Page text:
The horn, the strings, the sombreros—all the magic awaits on Thursday, March 12, when Metalachi returns to SLO Brew (8 p.m.; all ages; $12 presale or $13 at the door).
The quintet of classically trained mariachi musician brothers now calls Hollywood home, but they purportedly hail from Juarez, Mexico, and they deliver a musical/comedy stage show that’s like the virgin birth lovechild of Cheech & Chong meets Spinal Tap … with the three wise men—KISS, Gwar, and Rob Zombie—looking on and giving their blessing.
Metal music played mariachi style? Why not? And let’s throw in outrageous costumes, stage production, personas, and onstage antics for good measure.
- PHOTO BY SCOTT HARRISON
- ¡ARRIBA!: Metalachi brings its metal and mariachi mash-up to SLO Brew on March 12.
Vega De La Rockha (vocals), Maximilian “Dirty” Sanchez (violin), Poncho Rockafeller (guitarron), Ramon Holiday (guitar), and El Cucuy (trumpet) are managed by mysterious impresario Warren Moscow. Expect mariachi-style metal classics from the likes of Metallica, Slayer, Ozzy Osbourne, not to mention traditional mariachi standards by Vicente Fernandez and Mariachi Vargas de Tecalitlan played metal style, all on traditional mariachi instrumentation.
“On a hot summer night in Veracruz, Mexico, circa 1982, Consuela Espinoza stumbled out of her dilapidated shanty and into rock ’n’ roll history,” reads the band’s bio. “What began as an innocent night of snorting horse tranquilizers in a hotel room with seven members of the village jai alai team went on to produce the greatest metal band to ever live. Unhampered by a steady regime of tequila and ill-advised sumo lessons, nine months later five bastard children where born. Unable to care for her hungry offspring and concerned that motherhood would seriously interfere with her Tuesday night Karaoke league, Consuela hastily packed the babies into the saddlebags of a burro and sent her children off to America in search of a better life. Against all odds, 14 years later, and nearly dead from dehydration, the burro knelt down to drink from the stagnant waters of the Rio Grande just outside of Juarez, Mexico—mere yards from the U.S. border. With one fleeting burst of energy, the brothers Espinoza cinco climbed from their leather restraints and scampered the vast reach of the river, collapsing onto the sweet amber hue of American soil. As if by destiny, lodged in the sand beneath their tanned faces was a record sleeve upon which were the words “PARANOID” and “BLACK SABBATH.” For many years to follow, this definitive black metal album served not only as a teacher and a mentor … but also as a friend. From these bleak and humble beginnings grew the seed that would eventually be the band we know today. Often referred to as the greatest heavy metal band to ever live … always referred to as … METALACHI!”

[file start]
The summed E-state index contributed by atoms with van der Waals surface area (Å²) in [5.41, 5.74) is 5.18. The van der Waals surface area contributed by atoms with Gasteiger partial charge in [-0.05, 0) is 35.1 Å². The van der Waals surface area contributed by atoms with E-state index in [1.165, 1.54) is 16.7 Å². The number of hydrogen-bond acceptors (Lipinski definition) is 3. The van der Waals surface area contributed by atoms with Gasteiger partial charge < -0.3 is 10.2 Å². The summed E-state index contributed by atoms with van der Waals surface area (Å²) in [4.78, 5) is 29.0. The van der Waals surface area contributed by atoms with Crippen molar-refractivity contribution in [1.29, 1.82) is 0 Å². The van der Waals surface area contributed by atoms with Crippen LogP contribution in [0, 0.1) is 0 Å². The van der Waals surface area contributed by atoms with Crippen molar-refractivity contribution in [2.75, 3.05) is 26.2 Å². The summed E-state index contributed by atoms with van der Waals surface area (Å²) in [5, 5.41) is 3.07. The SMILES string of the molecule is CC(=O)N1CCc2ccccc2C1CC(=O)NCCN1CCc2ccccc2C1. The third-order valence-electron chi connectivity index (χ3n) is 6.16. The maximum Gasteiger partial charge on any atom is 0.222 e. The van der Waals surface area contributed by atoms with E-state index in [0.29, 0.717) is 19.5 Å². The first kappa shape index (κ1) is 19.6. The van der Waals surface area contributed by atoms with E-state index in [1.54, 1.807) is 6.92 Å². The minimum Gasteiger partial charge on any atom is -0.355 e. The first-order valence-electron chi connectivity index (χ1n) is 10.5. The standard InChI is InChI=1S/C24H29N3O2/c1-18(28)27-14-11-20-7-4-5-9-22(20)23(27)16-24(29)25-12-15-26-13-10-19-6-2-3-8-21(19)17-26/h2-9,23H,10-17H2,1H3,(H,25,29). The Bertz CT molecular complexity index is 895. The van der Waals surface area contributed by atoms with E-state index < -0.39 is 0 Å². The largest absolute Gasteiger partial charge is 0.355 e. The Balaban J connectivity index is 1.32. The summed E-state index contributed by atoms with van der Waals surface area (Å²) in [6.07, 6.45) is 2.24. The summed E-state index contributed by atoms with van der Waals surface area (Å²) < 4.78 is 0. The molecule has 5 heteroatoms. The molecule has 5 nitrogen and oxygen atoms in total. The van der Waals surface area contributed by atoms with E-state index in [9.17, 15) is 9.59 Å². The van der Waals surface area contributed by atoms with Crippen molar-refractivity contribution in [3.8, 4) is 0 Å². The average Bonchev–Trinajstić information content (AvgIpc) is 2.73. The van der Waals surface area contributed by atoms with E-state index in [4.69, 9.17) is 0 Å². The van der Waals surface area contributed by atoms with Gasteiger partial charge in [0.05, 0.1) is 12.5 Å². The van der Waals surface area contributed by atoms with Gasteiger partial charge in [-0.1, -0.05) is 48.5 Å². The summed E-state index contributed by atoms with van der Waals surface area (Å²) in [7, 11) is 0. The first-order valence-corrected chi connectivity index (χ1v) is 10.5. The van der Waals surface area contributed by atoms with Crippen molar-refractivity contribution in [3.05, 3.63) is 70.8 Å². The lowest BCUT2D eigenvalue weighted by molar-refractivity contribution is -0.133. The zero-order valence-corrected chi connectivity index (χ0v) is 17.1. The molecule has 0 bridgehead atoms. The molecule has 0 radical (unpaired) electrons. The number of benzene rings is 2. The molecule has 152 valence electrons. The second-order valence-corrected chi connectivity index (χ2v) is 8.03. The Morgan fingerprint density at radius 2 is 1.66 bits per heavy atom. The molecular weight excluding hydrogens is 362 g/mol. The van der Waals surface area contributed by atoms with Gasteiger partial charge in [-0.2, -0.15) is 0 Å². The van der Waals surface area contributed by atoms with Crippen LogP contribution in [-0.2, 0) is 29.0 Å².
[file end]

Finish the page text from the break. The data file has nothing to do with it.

But that’s not all! Also at SLO Brew this week is the return of High Voltage—A Tribute to AC/DC on Saturday, March 14 (7:30 p.m.; 21-and-older; $10 presale or $11 at the door). Who doesn’t love AC/DC? You? You don’t love AC/DC? Shame on you! Stop reading and go sit in the corner. The rest of you head to SLO Brew and hear all the classics like “Highway to Hell,” “Thunderstruck,” “Sin City,” “You Shook Me All Night Long,” “Problem Child,” “Dirty Deeds Done Dirt Cheap,” “For Those About to Rock (We Salute You),” “Let There Be Rock,” and “Back in Black.” These guys deliver!
On Sunday, March 15, see bluegrass expansionists The Infamous Stringdusters (8 p.m.; all ages; $15 presale or $17 at the door), whose acoustic rootsy string music moves way beyond your granddad’s bluegrass. The title track of their fifth album Let It Go pretty much sums up their ethos: “If it’s worry you’ve been feeling over things you can’t control, it’s time to let it go.” Check out Andy Hall (dobro), Andy Falco (guitar), Chris Pandolfi (banjo), Jeremy Garrett (fiddle), and Travis Book (upright bass) in their exhilarating and unpredictable live show.
Despite about a thousand Cal Poly students jumping the St. Paddy’s Day gun and collapsing a roof last week while partying (I guess all the architectural engineering students were studying that morning), saner Saint Patrick’s Day festivities will prevail!
- PHOTO COURTESY OF PADDY KEENAN
- ST. PADDY!: Uilleann piper Paddy Keenan plays Painted Sky for a special St. Patrick’s Day concert on March 17.
The Gillie Wheesels have five St. Patrick’s Day shows coming up. “Get your green on and get your game on … an’ come out and join us!” said the band, which plays Thursday, March 12, at 6 p.m. in the South Bay Community Center. This is a fundraiser for People Helping People (ticket info at 528-2626 between 9 a.m. and 1 p.m.). See them Saturday, March 14, at 8 p.m. in the Santa Maria Inn’s Olde English Tap Room. Then on Sunday, March 15, at 1 p.m. they’ll play Broken Earth Winery. On St. Paddy’s Day proper, Tuesday, March 17, they’ll be at Morro Bay’s Libertine Pub at 7 p.m. Next Saturday, March 21, see them at 7 p.m. in Shell Café.
Meanwhile, the Painted Sky Concert series presents a special Irish and Celtic music concert with Paddy Keenan and Padraic Conroy this Tuesday, March 17, at 8 p.m. “This Man is the real deal,” said concert host Steve Crimmel, “There’s nothing quite like sitting in a room and hearing uilleann pipes being played live. Recordings can’t even come close to capturing the magic of their sound. Generally acknowledged as the most accomplished uilleann piper performing today, and a recipient of The Irish Music Association’s Lifetime achievement Award, Paddy is certainly one of the most brilliant musicians of his generation. He can rightfully claim his place alongside such open-style legends as pipers John Cash and Johnny Doran. Paddy’s accompanist will be singer-guitarist Padraic Conroy, who hails from the town of Athlone in Co Westmeath, Ireland.” Tickets are $20 at Cambria Music Box Shoppe, Boo Boo Records, or at 927-8330.